The Modern Antiquarian. Stone Circles, Ancient Sites, Neolithic Monuments, Ancient Monuments, Prehistoric Sites, Megalithic MysteriesThe Modern Antiquarian

Norton Camp (Somerset)



Norton Fitzwarren Church.
The Rev. T. Hugo pointed out the screen, which he said was as fine a one as would be found anywhere. It contained a carved representation of two dragons and a plough in the centre. According to the legend the dragon who lived on the hill seemed to have infested the fields where the ploughmen were, and here he was in pursuit of the men. The plough was of a medieval character. One circumstance might lead to the discovery of the date of its construction - the name of the churchwarden for the time being was carved upon it. Its age was not very far before the year 1500. It ought to be coloured, as was no doubt the intention of the builder. Mr. Jones and Mr. Parker thought the representation was merely as usual allegorical of the results of sloth and industry, or virtue and vice. [...] The Rev. J. P. Hewett (rector) mentioned that in the year 1825 the screen, which until then had been in its original state, was covered with a coat of oak paint over the colouring.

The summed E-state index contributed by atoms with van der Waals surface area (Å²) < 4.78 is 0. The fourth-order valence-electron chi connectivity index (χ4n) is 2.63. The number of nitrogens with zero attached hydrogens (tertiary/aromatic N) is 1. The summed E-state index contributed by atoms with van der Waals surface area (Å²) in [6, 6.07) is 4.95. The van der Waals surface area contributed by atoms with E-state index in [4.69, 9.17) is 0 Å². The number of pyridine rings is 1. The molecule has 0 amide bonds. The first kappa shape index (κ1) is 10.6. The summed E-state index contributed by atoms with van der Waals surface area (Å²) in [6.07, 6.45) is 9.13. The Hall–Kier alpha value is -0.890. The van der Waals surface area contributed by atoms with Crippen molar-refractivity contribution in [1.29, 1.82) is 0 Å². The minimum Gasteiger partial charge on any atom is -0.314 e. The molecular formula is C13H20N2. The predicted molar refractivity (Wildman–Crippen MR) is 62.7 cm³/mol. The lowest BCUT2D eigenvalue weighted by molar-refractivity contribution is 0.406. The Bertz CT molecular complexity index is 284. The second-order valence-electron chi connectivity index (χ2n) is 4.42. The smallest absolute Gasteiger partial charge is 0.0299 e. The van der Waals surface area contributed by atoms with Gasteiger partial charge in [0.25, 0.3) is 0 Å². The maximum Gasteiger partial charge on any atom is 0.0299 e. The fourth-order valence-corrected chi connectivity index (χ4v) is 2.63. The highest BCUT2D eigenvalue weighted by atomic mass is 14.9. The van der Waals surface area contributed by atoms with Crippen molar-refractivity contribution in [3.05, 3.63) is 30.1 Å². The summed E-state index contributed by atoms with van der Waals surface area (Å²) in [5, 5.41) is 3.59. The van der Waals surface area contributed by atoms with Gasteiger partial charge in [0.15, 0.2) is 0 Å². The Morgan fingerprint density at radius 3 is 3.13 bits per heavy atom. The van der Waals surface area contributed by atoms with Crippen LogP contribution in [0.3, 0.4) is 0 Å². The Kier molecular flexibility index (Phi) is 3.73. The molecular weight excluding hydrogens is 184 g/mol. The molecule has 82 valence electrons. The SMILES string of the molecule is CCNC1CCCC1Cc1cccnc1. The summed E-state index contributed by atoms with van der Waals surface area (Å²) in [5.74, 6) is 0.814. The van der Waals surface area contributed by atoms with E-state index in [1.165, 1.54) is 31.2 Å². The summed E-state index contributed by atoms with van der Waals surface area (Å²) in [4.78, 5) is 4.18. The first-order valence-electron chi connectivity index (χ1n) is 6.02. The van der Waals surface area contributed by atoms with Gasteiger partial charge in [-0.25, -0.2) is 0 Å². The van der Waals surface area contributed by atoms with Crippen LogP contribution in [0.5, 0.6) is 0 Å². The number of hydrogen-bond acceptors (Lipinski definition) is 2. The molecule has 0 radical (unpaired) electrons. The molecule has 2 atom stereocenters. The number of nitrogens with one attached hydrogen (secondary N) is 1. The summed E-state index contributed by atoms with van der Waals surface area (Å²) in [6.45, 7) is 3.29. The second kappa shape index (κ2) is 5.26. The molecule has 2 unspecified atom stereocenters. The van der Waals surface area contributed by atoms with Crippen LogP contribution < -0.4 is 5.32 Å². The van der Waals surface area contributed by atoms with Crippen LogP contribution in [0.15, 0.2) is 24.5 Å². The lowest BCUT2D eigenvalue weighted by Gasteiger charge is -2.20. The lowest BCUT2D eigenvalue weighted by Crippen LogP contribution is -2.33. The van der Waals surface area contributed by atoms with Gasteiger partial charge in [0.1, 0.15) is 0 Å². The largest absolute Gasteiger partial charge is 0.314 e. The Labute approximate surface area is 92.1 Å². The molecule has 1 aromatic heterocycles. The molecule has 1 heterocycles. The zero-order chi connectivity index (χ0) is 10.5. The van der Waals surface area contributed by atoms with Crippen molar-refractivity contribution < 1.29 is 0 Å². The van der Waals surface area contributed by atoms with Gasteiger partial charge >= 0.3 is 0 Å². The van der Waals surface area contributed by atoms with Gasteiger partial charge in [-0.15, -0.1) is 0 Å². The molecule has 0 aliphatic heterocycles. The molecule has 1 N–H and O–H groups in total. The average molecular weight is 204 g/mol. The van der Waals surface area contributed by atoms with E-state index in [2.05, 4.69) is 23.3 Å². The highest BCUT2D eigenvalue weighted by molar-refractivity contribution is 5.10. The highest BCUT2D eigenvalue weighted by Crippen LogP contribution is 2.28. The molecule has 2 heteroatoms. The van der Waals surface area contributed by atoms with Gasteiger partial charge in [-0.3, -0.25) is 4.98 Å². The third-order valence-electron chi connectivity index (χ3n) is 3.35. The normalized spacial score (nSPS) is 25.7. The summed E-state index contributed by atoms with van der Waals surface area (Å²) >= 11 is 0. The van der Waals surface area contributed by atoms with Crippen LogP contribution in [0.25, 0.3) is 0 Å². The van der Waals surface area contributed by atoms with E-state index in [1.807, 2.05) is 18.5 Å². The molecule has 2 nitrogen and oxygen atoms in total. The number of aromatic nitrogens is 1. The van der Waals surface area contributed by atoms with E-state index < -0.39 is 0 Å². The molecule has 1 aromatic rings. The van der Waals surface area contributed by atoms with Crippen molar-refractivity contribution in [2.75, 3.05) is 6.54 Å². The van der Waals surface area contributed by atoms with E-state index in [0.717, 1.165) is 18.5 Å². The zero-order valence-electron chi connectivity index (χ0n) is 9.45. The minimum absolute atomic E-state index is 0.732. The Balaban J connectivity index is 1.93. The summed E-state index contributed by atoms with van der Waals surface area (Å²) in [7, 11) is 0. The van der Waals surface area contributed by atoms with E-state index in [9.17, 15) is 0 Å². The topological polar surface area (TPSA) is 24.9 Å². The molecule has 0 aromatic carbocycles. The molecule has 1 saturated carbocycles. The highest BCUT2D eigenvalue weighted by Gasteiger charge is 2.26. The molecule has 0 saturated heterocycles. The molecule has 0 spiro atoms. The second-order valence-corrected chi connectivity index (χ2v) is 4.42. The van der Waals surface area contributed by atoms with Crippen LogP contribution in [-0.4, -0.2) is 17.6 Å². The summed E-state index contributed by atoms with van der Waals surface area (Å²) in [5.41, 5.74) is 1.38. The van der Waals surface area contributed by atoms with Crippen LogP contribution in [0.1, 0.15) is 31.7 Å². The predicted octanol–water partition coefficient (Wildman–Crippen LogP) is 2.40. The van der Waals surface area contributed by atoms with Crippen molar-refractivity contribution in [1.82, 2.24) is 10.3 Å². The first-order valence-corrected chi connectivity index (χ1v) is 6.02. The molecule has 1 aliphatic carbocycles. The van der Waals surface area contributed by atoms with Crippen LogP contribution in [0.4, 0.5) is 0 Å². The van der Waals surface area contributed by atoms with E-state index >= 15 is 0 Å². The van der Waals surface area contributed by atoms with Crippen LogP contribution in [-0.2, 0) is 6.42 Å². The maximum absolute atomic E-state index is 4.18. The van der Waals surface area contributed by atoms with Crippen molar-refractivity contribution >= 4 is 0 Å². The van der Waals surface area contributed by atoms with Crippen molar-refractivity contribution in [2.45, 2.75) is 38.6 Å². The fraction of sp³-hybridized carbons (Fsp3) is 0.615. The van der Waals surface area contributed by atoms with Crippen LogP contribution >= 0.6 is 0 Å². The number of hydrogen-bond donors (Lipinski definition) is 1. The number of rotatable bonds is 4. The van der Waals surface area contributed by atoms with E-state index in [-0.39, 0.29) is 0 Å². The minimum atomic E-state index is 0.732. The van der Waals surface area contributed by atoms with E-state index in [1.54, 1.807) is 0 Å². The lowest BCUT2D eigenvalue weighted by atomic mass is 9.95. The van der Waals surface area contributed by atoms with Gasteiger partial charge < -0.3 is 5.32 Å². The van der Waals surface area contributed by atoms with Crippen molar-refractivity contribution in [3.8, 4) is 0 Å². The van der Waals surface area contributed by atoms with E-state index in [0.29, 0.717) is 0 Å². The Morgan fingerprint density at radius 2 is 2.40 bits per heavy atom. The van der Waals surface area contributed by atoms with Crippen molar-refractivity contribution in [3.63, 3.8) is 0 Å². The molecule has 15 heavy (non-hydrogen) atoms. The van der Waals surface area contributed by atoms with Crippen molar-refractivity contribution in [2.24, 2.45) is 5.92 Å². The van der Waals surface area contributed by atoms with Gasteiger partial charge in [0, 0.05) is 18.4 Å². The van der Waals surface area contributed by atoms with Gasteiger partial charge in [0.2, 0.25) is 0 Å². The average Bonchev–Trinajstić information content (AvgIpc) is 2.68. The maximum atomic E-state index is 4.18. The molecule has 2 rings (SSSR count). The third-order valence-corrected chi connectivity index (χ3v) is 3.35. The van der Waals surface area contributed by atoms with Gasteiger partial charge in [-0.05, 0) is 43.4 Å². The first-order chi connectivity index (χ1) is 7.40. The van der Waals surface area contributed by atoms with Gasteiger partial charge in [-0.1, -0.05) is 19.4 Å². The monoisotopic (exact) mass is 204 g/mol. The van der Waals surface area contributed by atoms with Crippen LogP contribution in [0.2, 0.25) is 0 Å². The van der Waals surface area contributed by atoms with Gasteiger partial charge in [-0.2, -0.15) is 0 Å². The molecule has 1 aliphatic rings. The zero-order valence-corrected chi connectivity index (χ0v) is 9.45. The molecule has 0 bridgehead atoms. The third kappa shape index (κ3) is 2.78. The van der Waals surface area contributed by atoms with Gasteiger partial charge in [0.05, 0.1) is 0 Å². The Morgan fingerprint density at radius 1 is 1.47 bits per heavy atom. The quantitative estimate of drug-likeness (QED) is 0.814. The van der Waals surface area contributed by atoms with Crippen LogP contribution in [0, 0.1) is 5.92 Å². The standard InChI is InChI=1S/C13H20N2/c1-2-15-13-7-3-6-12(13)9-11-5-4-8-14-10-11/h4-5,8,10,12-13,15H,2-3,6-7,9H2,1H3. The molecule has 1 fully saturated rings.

[...] Ascending a hill in the rear of the church the party found themselves in Norton Camp.
From the Proceedings of the Somerset Archaeology and Natural History Society 1872. The Proceedings for 1898 mention the somewhat grisly detail that "Even in our own day the inhabitants will tell you of the pestiferous reptile that once upon a time lived on the hill, bred from the corruption of human bodies, breathing disease and death around.".
Rhiannon Posted by Rhiannon
21st January 2014ce
Edited 21st January 2014ce

Comments (0)

You must be logged in to add a comment